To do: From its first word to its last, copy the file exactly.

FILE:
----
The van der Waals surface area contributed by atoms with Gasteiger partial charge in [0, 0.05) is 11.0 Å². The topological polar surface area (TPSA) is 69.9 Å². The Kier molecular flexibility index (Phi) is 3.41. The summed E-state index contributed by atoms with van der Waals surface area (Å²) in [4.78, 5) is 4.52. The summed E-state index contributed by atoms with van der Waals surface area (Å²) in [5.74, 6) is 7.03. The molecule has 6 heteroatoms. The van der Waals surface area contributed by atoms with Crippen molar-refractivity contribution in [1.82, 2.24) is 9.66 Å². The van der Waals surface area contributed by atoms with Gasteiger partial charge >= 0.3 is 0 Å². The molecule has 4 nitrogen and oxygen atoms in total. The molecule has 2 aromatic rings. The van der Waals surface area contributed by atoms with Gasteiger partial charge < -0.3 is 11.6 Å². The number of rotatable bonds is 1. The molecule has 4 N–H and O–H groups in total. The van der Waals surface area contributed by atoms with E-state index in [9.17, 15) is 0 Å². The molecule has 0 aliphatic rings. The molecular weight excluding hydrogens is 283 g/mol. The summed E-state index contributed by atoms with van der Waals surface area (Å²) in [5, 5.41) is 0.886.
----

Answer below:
The van der Waals surface area contributed by atoms with Gasteiger partial charge in [0, 0.05) is 11.0 Å². The topological polar surface area (TPSA) is 69.9 Å². The Kier molecular flexibility index (Phi) is 3.41. The summed E-state index contributed by atoms with van der Waals surface area (Å²) in [4.78, 5) is 4.52. The summed E-state index contributed by atoms with van der Waals surface area (Å²) in [5.74, 6) is 7.03. The molecule has 6 heteroatoms. The van der Waals surface area contributed by atoms with Crippen molar-refractivity contribution in [1.82, 2.24) is 9.66 Å². The van der Waals surface area contributed by atoms with Gasteiger partial charge >= 0.3 is 0 Å². The molecule has 4 nitrogen and oxygen atoms in total. The molecule has 2 aromatic rings. The van der Waals surface area contributed by atoms with Gasteiger partial charge < -0.3 is 11.6 Å². The number of rotatable bonds is 1. The molecule has 4 N–H and O–H groups in total. The van der Waals surface area contributed by atoms with E-state index in [9.17, 15) is 0 Å². The molecule has 0 aliphatic rings. The molecular weight excluding hydrogens is 283 g/mol. The summed E-state index contributed by atoms with van der Waals surface area (Å²) in [5, 5.41) is 0.886.